I have never preferred chocolate and because of that I have been a curio and/or considered a lost soul that needed to be converted to the loyal cult of the “cacaoistas”. Though I am not usually reminded of being an outsider until Valentine’s day, a birthday celebration or a bake sale, when these events occur I find myself in a battle with others that simply don’t respect my palate. Like people that don’t drink alcohol, I am often faced with discomforted stares, a litany of questions or pitied for not preferring chocolate.
However, unlike tea-totalers that are often assumed to be boring, religious or haunted by some kind of traumatic experience by alcohol consumers, there is just NO basis for rejecting chocolate in the mind of many chocolate lovers. A few days ago, I was waiting in line at Europan and a woman recommended that I try their double fudge brownie or chocolate croissant. I declined but she kept going on and on until I was forced to admit my “dirty little secret”. The woman recoiled in horror but her eyes suddenly began to soften a little and I knew from experience the question that was to follow. She wanted to know if I was allergic to chocolate. There have been times I lied about having an allergy just to get someone to leave me the hell alone but I just don’t feel like doing that anymore so I told her I’m just not into it. That’s when she called me a “Chocophobe” and went to stand on the other line.
Okay, this no chocolate thing has made people assume strange things about me. For example, I have been asked on more than twelve occasions if I enjoy having sex. I mean, if a person doesn’t eat chocolate than they’ve got to be frigid too right? In my early twenties, I became familiar with other gastronomic aphrodisiacs that I did partake of JUST to have a comeback. Now, I just laugh at how much energy I used to expend trying to validate myself to other people. It has been suggested to me twice that I seek psychotherapy for the “chocolate problem”, to get better educated about the benefits of chocolate and once I was even gifted Delafee chocolates (one of the most expensive brands in the world) by a co worker that was convinced everything would be alright if I had the best chocolate. I gave them to the security guard at my building who to this day said I made him an enemy of Russell Stover.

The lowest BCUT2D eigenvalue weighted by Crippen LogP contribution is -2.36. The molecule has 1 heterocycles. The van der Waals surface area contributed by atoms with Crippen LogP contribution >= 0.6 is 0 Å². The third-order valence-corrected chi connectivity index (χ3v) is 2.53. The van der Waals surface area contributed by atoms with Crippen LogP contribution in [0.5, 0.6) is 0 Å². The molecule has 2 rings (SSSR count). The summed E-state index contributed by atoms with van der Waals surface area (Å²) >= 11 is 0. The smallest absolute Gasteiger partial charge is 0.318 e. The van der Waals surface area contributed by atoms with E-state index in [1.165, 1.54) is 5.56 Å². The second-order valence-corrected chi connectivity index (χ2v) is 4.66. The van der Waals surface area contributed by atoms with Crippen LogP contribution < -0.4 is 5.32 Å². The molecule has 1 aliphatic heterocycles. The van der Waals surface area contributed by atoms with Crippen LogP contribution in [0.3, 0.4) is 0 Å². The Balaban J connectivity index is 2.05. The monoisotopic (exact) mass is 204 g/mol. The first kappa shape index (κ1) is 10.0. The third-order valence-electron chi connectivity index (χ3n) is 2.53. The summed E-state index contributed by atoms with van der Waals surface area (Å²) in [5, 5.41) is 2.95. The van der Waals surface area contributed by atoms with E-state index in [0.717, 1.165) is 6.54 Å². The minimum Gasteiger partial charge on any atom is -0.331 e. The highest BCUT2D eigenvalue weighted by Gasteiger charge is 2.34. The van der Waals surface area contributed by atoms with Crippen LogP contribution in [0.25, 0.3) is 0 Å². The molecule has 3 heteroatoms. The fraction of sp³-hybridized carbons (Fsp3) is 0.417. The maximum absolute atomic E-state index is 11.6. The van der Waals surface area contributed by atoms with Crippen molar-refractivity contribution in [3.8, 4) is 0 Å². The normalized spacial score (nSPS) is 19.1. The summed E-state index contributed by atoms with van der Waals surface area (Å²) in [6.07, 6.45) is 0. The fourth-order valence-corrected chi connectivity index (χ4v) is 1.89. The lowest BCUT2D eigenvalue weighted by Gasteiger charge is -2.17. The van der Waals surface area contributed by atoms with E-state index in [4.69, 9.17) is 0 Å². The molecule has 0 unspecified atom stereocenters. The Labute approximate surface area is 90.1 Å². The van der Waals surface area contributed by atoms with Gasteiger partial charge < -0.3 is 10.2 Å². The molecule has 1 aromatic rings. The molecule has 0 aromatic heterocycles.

When I told my mother about being labelled a “Chocophobe” she laughed and dismissed the woman as an idiot. Of course, it IS hilarious that someone would go that hard but I wondered why some people have reacted so strongly because its just my nature to contemplate things.
How did chocolate become this almost religious experience for people when it has only been widely available outside of South America until very recently in the scope of human history? The conquistadors brought it back to Europe only a few hundred years ago and from there it spread worldwide. Is that why chocolate has been fundamentally associated with modernity, intelligence and decadent pleasure? Did Europeans become obsessed with it because it was related to luxury, religion and power? I mean, it was a dark food that was consumed by the elites of decadent, over sexualized “heathens” until it was “liberated” by men of God right? Was chocolate associated with the virility of the brave, naked savages they subdued?
If that is true than that would explain why non Europeans that have been Europeanized/Westernized share the obsession with it. It would also explain why the rejection of chocolate has such a startling affect on people if its popularity is subconsciously a symbol of white supremacy. You might be thinking “okay, that’s WAY out there” and you might be right because I really don’t know but what I do know is there are many sweet, delicious foods that contain stimulants, yada yada yada that don’t have the same status and I would like to know why people get so intense about its rejection.
For the record, I am not frigid, sick, unintelligent or ignorant because I don’t want any chocolate. Ya’ll can have as much as you want and I PROMISE I don’t hate you for loving it.
Tayannah McQuillar is a writer and the Founder of Demimonde Public Relations @demimondepr